Till date, many Muslim women have registered complaints of being abandoned by their husbands, especially without a legal procedure. This case is a reminder to the system for the work that needs to be done to give Muslim women a say in their own marriages. The decision to end a marriage should lie in the hands of both man and woman.
Gaining entry into the sanctum sanctorum – The Bhumata Brigade
The Bhumata Brigade led by Trupti Desai, mobilised some 150 women to enter the Trimbakeshwar temple on 7 March 2016. Campaigning against gender bias, the brigade sought to break the bar on female devotees entering the inner sanctum of the Lord Shiva temple in Nashik, according to a report by The Indian Express.
“On this auspicious day, we feel that the local administration will allow us inside the inner chamber of the temple and if we are restricted, it would be an insult to women on the eve of International Women’s Day and on the day of Maha Shivratri,” Desai was quoted saying as she left for Nashik on 7 March.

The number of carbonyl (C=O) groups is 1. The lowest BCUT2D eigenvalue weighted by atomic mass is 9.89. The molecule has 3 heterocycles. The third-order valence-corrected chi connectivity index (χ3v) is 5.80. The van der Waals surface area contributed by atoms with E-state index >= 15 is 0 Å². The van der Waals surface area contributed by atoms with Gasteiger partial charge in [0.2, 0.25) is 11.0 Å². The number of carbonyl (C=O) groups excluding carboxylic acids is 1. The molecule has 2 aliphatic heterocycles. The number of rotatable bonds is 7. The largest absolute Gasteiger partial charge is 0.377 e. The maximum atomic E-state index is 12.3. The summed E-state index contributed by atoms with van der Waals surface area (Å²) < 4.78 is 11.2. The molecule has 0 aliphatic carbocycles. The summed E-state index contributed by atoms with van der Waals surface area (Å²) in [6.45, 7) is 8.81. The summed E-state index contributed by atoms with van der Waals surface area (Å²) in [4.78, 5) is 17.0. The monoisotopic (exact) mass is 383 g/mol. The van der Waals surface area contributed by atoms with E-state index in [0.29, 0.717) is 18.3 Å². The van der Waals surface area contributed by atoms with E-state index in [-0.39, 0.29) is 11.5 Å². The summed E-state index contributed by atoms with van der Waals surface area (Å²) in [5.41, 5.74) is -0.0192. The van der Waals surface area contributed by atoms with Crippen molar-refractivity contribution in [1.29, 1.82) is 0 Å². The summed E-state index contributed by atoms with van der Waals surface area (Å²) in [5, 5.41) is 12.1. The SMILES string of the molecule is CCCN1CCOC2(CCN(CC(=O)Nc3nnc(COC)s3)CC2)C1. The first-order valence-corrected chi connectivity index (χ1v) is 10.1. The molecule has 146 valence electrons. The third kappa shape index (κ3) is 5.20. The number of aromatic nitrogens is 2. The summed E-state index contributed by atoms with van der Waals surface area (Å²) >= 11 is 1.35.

Desai had started a national dialogue on gender bias in the religious places of the country, when the brigade attempted to enter the inner chauthara at the Shani Shingnapur temple on 26 January, 2016. The brigade faced heavy opposition from the temple authorities and was stopped 70 km away from the shrine. The movement garnered a lot of support.
Soon afterwards on 28 January several Muslim women activists held placards demanding entry for females into the sanctum sanctorum of Haji Ali. On 3 February 2016, the Bombay High Court asked the Maharashtra government to give its opinion on a public interest litigation, challenging the decision of Haji Ali Trust to ban the entry of women in the sanctum sanctorum, according to a DNA report.
According to a report on indiatimes.com, there are still several religious places which restrict entry of women due to various reasons. These include Patbausi Satra in Assam, Lord Kartikeya Temple in Pushkar and Jain Temple in Ranakpur.
According to a report byIndia Today, the administering Travancore Devaswom Board prohibited women between 10 and 50 years (those of menstruating age) from entering the Sabarimala temple for the past half century. This customary ban has also been codified in Kerala Hindu Places of Public Worship (Authorisation of Entry) Rules, 1965. The Kerala High Court had upheld the rules and allowed the Devaswom Board to enforce the ban.